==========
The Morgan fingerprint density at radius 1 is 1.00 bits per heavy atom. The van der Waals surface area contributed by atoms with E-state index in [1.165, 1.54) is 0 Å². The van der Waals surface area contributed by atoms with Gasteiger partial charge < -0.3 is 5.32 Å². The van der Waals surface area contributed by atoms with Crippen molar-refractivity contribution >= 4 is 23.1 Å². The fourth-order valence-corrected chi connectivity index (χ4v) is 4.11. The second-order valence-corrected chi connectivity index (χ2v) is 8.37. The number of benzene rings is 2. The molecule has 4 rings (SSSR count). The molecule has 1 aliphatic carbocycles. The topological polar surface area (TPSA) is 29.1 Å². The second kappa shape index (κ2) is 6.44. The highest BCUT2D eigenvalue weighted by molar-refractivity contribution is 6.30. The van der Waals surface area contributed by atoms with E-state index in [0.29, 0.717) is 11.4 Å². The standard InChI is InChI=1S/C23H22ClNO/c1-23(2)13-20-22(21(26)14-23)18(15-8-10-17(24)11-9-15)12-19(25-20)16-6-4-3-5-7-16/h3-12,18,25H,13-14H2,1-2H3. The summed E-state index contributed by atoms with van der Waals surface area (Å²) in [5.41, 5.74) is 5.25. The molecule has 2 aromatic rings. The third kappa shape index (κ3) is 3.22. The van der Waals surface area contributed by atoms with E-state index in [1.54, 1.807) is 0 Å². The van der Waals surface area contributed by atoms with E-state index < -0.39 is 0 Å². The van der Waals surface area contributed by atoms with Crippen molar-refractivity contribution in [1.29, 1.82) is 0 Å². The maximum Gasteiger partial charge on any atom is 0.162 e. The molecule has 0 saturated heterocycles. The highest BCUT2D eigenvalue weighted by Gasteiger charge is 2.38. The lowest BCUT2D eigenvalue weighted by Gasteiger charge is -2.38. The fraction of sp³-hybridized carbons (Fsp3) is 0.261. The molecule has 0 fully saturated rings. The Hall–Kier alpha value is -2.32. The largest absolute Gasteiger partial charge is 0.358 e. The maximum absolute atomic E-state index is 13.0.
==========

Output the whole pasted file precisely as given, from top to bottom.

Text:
The Morgan fingerprint density at radius 1 is 1.00 bits per heavy atom. The van der Waals surface area contributed by atoms with E-state index in [1.165, 1.54) is 0 Å². The van der Waals surface area contributed by atoms with Gasteiger partial charge < -0.3 is 5.32 Å². The van der Waals surface area contributed by atoms with Crippen molar-refractivity contribution >= 4 is 23.1 Å². The fourth-order valence-corrected chi connectivity index (χ4v) is 4.11. The second-order valence-corrected chi connectivity index (χ2v) is 8.37. The number of benzene rings is 2. The molecule has 4 rings (SSSR count). The molecule has 1 aliphatic carbocycles. The topological polar surface area (TPSA) is 29.1 Å². The second kappa shape index (κ2) is 6.44. The highest BCUT2D eigenvalue weighted by molar-refractivity contribution is 6.30. The van der Waals surface area contributed by atoms with E-state index in [0.29, 0.717) is 11.4 Å². The standard InChI is InChI=1S/C23H22ClNO/c1-23(2)13-20-22(21(26)14-23)18(15-8-10-17(24)11-9-15)12-19(25-20)16-6-4-3-5-7-16/h3-12,18,25H,13-14H2,1-2H3. The summed E-state index contributed by atoms with van der Waals surface area (Å²) in [5.41, 5.74) is 5.25. The molecule has 2 aromatic rings. The third kappa shape index (κ3) is 3.22. The van der Waals surface area contributed by atoms with E-state index in [1.54, 1.807) is 0 Å². The van der Waals surface area contributed by atoms with E-state index < -0.39 is 0 Å². The van der Waals surface area contributed by atoms with Crippen molar-refractivity contribution in [1.29, 1.82) is 0 Å². The maximum Gasteiger partial charge on any atom is 0.162 e. The molecule has 0 saturated heterocycles. The highest BCUT2D eigenvalue weighted by Gasteiger charge is 2.38. The lowest BCUT2D eigenvalue weighted by Gasteiger charge is -2.38. The fraction of sp³-hybridized carbons (Fsp3) is 0.261. The molecule has 0 fully saturated rings. The Hall–Kier alpha value is -2.32. The largest absolute Gasteiger partial charge is 0.358 e. The maximum absolute atomic E-state index is 13.0.